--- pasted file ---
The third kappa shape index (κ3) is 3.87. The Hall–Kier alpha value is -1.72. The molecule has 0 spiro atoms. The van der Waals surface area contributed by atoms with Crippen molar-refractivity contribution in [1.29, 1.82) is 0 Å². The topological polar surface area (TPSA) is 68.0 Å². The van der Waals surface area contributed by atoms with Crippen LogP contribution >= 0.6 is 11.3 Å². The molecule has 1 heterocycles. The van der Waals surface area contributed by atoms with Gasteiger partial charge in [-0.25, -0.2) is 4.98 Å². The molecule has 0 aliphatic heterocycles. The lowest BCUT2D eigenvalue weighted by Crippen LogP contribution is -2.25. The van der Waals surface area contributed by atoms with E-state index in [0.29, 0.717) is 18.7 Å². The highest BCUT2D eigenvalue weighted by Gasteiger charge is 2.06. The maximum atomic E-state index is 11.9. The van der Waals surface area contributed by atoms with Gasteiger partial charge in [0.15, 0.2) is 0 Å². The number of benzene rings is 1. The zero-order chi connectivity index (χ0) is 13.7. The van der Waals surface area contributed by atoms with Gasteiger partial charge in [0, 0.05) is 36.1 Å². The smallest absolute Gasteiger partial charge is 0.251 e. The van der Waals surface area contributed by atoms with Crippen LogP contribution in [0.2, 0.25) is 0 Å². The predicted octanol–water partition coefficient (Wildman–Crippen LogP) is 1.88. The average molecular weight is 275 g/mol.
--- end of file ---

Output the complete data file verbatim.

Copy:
The third kappa shape index (κ3) is 3.87. The Hall–Kier alpha value is -1.72. The molecule has 0 spiro atoms. The van der Waals surface area contributed by atoms with Crippen molar-refractivity contribution in [1.29, 1.82) is 0 Å². The topological polar surface area (TPSA) is 68.0 Å². The van der Waals surface area contributed by atoms with Crippen LogP contribution >= 0.6 is 11.3 Å². The molecule has 1 heterocycles. The van der Waals surface area contributed by atoms with Gasteiger partial charge in [-0.25, -0.2) is 4.98 Å². The molecule has 0 aliphatic heterocycles. The lowest BCUT2D eigenvalue weighted by Crippen LogP contribution is -2.25. The van der Waals surface area contributed by atoms with E-state index in [0.29, 0.717) is 18.7 Å². The highest BCUT2D eigenvalue weighted by Gasteiger charge is 2.06. The maximum atomic E-state index is 11.9. The van der Waals surface area contributed by atoms with Gasteiger partial charge in [0.15, 0.2) is 0 Å². The number of benzene rings is 1. The zero-order chi connectivity index (χ0) is 13.7. The van der Waals surface area contributed by atoms with Gasteiger partial charge in [0, 0.05) is 36.1 Å². The smallest absolute Gasteiger partial charge is 0.251 e. The van der Waals surface area contributed by atoms with Crippen LogP contribution in [0.2, 0.25) is 0 Å². The predicted octanol–water partition coefficient (Wildman–Crippen LogP) is 1.88. The average molecular weight is 275 g/mol.